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Inhaltsverzeichnis

Frontmatter

1. Introduction to Business

The term ‘business’ includes many different types of organisation, from a part-time window-cleaner to a multinational company such as General Motors, employing thousands of people in many different countries. Businesses are not just commercial or privately-owned firms — nationalised industries and Government agencies also act according to business principies, producing and supplying goods and services.
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2. Types of Business Organisation

Businesses can be classified into two types: private sector and public sector, owned by private individuais and the Govemment respectively.
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3. Information and Decision-making

The terms data and information are often used interchangeably, but this is rather loose usage. In simple terms, data may be defined as basic facts which need processing in order to be of any practical use.
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4. Finance

All firms need finance to stay in business. The finance required may be divided into two categories:
  • fixed capital for purchasing assets such as buildings, vehicles and equipment;
  • working capital for running costs such as wages, materials and rent.
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5. Accounting

All firms have to keep financial records, which serve various purposes, as illustrated in Figure 5.1. Accounts are used for management and control of the organisation, providing information such as:
  • which customers/products are most profitable;
  • which products/departments consume the most working capital;
  • when the organisation may need to borrow;
  • which products are most frequently returned because of faults;
  • whether the firm can afford new investment.
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6. Production

Production means creating goods and services which satisfy people’s needs. It is sometimes used in the narrow sense of manufacturing production (making goods in factories). However, a bus-driver or a disc jockey is also involved in production because they provide services which fulfil consumer needs. Some of the activities described below are usedmainly or solely in the manufacture of goods, but others such as quality control and purchasing are as vital in service industries.
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7. Marketing

There are many different definitions of marketing, each with a slightly different emphasis. The most commonly quoted in the UK comes from the Institute of Marketing;
“the management process responsible for identifying, anticipating and satisfying consumer requirements profitably”
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8. The Marketing Mix

Having formulated its marketing objectives, a business has to decide on the appropriate marketing mix. The marketing mix is often referred to as the ‘4 Ps’:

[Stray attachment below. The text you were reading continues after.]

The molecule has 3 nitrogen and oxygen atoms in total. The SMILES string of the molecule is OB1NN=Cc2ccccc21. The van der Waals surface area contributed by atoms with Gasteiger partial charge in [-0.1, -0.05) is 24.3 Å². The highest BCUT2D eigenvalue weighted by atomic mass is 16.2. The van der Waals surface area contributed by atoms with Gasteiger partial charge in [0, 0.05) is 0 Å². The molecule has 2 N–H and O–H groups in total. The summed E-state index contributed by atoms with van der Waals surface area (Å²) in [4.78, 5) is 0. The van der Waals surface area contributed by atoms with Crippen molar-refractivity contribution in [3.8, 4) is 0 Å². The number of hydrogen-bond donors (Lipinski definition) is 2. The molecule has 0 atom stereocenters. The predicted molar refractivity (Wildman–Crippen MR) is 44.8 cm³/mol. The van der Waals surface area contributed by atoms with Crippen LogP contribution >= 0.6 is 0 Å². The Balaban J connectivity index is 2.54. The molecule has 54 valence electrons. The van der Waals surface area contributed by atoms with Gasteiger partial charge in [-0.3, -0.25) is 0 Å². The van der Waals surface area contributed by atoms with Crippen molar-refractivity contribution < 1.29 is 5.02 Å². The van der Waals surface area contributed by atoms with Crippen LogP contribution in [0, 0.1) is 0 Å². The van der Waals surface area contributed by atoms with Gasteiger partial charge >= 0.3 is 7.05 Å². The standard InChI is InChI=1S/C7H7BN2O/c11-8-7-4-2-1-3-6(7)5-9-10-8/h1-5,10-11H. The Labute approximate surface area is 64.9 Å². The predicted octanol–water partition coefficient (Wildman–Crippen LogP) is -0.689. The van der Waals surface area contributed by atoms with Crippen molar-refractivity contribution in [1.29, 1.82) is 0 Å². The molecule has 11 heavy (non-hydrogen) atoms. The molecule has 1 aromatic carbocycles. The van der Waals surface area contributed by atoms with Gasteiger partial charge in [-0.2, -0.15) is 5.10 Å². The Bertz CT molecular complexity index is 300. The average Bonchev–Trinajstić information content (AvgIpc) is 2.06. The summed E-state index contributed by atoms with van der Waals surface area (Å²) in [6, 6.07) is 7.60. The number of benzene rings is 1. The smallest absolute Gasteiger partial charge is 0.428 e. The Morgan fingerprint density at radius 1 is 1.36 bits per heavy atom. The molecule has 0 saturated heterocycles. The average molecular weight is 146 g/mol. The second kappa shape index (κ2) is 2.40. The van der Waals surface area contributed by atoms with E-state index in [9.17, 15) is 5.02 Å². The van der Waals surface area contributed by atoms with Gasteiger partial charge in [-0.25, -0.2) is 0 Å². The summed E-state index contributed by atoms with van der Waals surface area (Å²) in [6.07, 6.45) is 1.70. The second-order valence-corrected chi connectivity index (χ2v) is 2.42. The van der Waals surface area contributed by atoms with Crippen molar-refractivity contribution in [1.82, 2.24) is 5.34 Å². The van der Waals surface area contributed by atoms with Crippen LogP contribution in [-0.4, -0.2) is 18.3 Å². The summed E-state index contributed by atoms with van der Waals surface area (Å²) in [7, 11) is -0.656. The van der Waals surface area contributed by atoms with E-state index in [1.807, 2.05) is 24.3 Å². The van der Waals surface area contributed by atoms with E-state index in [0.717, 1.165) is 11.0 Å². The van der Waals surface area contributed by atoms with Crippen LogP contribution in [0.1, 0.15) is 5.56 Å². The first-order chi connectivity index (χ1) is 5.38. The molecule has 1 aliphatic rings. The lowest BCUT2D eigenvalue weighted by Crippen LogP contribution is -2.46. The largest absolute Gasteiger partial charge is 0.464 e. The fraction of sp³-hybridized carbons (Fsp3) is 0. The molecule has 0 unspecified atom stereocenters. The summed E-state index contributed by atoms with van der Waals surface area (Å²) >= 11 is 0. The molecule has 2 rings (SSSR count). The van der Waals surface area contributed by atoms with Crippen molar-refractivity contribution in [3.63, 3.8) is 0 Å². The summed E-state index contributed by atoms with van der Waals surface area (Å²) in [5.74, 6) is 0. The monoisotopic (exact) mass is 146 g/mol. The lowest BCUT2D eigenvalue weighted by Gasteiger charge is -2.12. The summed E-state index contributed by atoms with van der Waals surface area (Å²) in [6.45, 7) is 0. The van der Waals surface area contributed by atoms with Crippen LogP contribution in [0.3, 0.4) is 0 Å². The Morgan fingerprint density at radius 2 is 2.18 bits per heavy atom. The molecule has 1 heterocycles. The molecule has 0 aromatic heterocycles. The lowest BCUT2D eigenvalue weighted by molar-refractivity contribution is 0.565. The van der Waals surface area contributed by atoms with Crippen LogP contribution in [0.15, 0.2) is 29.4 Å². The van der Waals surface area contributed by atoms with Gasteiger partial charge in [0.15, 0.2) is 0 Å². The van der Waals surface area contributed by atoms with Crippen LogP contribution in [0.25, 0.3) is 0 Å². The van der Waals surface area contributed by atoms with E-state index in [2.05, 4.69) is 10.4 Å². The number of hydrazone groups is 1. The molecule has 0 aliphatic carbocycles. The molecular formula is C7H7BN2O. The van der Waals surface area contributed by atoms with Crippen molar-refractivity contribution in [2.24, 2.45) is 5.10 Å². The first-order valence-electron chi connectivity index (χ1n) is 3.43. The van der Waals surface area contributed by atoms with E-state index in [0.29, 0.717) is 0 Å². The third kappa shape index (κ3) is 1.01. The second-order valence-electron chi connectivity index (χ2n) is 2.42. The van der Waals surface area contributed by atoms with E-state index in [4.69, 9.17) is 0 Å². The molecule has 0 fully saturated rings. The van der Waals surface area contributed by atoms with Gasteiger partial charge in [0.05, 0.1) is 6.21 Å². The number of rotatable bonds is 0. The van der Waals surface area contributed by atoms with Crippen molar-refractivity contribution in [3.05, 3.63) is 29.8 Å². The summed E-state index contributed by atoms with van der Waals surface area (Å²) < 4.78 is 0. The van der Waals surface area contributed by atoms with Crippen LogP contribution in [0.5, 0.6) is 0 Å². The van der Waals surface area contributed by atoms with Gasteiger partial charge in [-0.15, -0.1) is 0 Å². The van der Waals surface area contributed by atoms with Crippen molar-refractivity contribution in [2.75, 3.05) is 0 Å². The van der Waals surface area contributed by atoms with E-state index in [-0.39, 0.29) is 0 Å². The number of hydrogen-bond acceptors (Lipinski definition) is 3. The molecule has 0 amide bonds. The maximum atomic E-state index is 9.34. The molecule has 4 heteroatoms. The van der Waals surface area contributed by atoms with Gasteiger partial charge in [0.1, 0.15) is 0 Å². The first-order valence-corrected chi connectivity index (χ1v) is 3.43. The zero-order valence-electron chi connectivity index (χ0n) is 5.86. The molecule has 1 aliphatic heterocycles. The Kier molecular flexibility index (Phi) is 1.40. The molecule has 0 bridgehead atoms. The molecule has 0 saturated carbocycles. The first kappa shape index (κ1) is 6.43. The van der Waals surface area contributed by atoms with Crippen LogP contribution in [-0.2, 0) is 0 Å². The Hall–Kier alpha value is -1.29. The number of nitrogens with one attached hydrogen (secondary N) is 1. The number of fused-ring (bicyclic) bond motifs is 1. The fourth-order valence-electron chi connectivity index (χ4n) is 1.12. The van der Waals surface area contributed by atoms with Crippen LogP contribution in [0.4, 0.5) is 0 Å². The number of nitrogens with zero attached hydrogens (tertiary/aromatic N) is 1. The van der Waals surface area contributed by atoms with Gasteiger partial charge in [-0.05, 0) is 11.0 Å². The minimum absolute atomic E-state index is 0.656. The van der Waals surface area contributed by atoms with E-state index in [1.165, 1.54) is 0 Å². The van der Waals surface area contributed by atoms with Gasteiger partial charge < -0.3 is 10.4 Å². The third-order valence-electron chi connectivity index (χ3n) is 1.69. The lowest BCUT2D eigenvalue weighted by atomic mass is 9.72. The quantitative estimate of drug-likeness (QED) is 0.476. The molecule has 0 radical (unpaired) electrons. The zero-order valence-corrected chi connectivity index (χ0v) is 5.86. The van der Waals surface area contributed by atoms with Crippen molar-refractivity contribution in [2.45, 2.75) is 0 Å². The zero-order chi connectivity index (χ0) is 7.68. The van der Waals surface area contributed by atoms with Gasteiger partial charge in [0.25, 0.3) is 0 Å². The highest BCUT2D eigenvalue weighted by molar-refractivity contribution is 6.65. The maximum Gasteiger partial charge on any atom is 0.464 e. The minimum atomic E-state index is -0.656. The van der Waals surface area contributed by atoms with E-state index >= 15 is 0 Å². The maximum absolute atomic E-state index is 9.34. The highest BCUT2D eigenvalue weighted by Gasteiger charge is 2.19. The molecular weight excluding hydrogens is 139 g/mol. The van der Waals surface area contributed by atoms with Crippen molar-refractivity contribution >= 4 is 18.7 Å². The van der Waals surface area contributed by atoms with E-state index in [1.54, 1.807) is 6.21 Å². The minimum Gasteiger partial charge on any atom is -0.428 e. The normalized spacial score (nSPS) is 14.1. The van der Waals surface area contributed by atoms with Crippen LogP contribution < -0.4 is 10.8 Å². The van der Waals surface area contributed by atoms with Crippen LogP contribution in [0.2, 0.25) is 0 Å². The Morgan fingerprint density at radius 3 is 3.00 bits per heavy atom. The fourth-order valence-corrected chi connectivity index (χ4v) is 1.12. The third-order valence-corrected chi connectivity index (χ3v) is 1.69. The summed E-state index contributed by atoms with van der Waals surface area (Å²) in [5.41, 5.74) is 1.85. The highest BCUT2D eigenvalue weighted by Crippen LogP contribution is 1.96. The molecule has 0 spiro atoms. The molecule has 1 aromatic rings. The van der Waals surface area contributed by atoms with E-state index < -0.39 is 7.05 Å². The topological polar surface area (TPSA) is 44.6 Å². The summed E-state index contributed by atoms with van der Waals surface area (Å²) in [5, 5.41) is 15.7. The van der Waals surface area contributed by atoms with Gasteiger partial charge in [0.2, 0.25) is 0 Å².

1.
Product — the type of good or service produced, such as size, quality, design and packaging.
 
2.
Price — this includes discounts, credit terms and special offers.
 
3.
Promotion — products have to be advertised and brought to customers’ attention.
 
4.
Place — how and where products are sold, such as through shops or direct to customers; this is often referred to as distribution.
 
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9. Internal Organisation

One of the most commonly-quoted divisions of the functions of management was by Henri Fayol in General and Industrial Administration (1916). Fayol listed five basic functions;
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10. Personnel Management

Personnel management is defined by the Institute of Personnel Management as concerned with:
“recruiting and selecting people; training and developing them for their work; ensuring that their payment and conditions of employment are appropriate, where necessary negotiating such terms of employment with trade unions, advising on healthy and appropriate working conditions; the organisation of people at work, and the encouragement of relations between management and work people.”
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11. Industrial Relations

Industrial relations (sometimes referred to as employee relations) is a general term for the processes by which the managers of an organisation discuss pay and working conditions colIectively with its workers and their representatives.
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12. The Economic Framework

Any economic system has to solve the problem of scarcity of resources. This means that all resources such as land, raw materials, labour and machinery are limited in supply.
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13. The External Environment of Business

As well as internal influences such as workers and owners, the managers of a business are subject to the influence of outsiders such as the general public, pressure groups and outside agencies. These groups place differing demands upon the firm.
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14. Coursework

Examination coursework is part of some A Level Business Studies syllabuses for several reasons:
  • it allows you to investigate a topic at length;
  • the pressure of the exam room is removed;
  • it encourages you to work with others;
  • approached properly, it can be great fun and motivate you to produce good work;
  • it develops skills such as interpretation of data which are tested in written examination papers.
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Backmatter

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